James Cleverly: Market disrupters that not only rely on data but are driven by data will increasingly play an important part in the UK economy. What steps is the Department taking to ensure the confidence of the British public in such data-driven market disrupters?
James Cleverly: What steps the Government are taking to support women back into work when they have had time out of the workplace to look after children or other relatives.
James Cleverly: The gender pay gap can be explained in part by professional and other women returning to the workplace in lesser roles than the ones they left to take time off to raise families or look after loved ones. Will my right hon. Friend highlight what the Government are doing to address that particular shortfall?
James Cleverly: Does my right hon. Friend share my encouragement that more than 100,000 people took part in the Government’s LGBT survey? What further steps is she taking to ensure greater LGBT equality in British society?
James Cleverly: Does my right hon. Friend agree that the implication that somehow Britain would be a horrible, ungovernable place were it not for the benign guiding hand of the European Parliament and European legislators is a massive insult not just to Members, but to every single person in the country?
James Cleverly: Hopefully, the tragedy at Grenfell Tower will provide us with opportunities to learn some serious lessons. Will the Secretary of State ensure that the lessons learned about the immediate response and about working with volunteers, as well as the lessons that the taskforce harvests, are circulated to other local authorities via London councils and the Local Government Association and to the...
James Cleverly: I made this point in an intervention, but I think it is well worth making again. This is an important issue. It rightly goes to the heart of what it means to live in a democracy. It goes to the heart of what it means to be an active member of a democracy. I would imagine that a debate on votes for 16 and 17-year-olds would, unsurprisingly, be keenly watched by people of that age and perhaps...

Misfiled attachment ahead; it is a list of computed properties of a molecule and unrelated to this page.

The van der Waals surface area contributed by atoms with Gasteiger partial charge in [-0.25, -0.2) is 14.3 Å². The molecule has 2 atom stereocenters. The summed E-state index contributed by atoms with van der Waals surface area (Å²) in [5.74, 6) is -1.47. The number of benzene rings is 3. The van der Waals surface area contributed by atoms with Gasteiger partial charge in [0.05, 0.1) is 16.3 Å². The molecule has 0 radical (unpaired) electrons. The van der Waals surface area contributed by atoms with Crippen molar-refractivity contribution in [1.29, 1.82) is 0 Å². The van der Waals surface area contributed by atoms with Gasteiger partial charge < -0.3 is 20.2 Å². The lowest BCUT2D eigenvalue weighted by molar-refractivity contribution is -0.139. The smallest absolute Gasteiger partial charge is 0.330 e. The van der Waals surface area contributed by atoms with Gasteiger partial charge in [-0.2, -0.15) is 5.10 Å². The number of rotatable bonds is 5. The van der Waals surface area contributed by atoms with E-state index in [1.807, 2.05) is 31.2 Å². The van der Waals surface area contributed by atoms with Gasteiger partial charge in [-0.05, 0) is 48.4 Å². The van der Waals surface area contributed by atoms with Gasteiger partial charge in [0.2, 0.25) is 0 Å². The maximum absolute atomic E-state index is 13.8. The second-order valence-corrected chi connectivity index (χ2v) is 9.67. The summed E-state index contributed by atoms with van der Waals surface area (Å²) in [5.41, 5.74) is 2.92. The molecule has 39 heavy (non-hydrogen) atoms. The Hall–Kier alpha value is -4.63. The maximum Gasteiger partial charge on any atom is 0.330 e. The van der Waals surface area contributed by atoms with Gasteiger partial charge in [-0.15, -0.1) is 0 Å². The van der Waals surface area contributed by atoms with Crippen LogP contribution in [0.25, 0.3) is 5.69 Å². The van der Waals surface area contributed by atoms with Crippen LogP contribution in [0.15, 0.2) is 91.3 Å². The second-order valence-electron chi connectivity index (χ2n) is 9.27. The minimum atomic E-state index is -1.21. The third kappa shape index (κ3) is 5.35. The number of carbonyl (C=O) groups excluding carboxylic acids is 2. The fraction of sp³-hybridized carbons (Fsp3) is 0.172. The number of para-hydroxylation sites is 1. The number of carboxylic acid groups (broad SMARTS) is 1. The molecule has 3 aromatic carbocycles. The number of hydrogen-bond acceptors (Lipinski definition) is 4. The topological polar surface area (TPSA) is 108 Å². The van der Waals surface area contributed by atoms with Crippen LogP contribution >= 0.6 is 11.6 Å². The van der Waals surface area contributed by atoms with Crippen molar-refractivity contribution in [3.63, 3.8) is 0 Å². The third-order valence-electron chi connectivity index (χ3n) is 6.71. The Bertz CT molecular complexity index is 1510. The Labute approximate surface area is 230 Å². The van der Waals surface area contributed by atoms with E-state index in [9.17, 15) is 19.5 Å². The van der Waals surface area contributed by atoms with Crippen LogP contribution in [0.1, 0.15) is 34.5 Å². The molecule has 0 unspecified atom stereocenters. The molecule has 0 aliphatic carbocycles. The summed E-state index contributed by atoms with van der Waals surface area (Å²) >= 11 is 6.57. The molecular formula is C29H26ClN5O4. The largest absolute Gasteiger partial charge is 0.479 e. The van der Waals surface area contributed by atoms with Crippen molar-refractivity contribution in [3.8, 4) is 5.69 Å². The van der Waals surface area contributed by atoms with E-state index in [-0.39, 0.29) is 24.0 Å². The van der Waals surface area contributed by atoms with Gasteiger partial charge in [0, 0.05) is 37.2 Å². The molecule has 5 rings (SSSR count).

James Cleverly: Certainly not by me; perhaps by her. [Interruption.]
James Cleverly: As far as I can make out there is nothing to withdraw. The hon. and learned Lady put forward the idea that young people in the Public Gallery or watching at home might feel patronised by the debate. I simply made the point that I had no intention of patronising them, and I merely asked whether they might feel patronised by her. It was not an assertion.
James Cleverly: Because—[Interruption.]
James Cleverly: I will address the implicit question in the hon. and learned Lady’s intervention, which is about the differential between certain voting rights north of the border and voting rights in England, Wales and other parts of the United Kingdom. Scotland has for many centuries since the Act of Union had a number of differentials in law. The classic one, which we have debated in the Chamber, is...
James Cleverly: I have a huge amount of respect for my Caledonian colleagues and Opposition Members from north of the border. I have to say, however, that I just do not agree with my hon. Friend. I will come on to why I do not agree. It has already been mentioned that there are a number of differentials between—
James Cleverly: Thank you, Madam Deputy Speaker.
James Cleverly: Conscious of time, my intention had been to wrap up my comments relatively quickly. However, looking up at the Annunciator I can see that the various interventions and points of order mean that I have hardly been able to make any progress at all. I know that it is never a good idea to try to apply pressure on the Chair, but I would hope that—as I now have very limited time to make my...
James Cleverly: Will the hon. Lady give way?
James Cleverly: Will the hon. Lady give way?
James Cleverly: Will the hon. Lady give way on that point?
James Cleverly: Does the hon. Lady not see the inherent contradiction in the Bill? Part 1 says that 16 and 17-year-olds are ready to vote, but part 2 implies that because they are in full-time education and need to be taught about citizenship and the constitution, they are not actually ready to vote.
James Cleverly: I thank the hon. Gentleman for giving way. He mentions the members of the Oldham youth council in the Public Gallery and he mentions education. Does he not think that it would have been a better education if he had adopted the tone of the hon. Member for Croydon North (Mr Reed), who sought genuine cross-party agreement to achieve progress for his Bill, rather than spending the opening 10...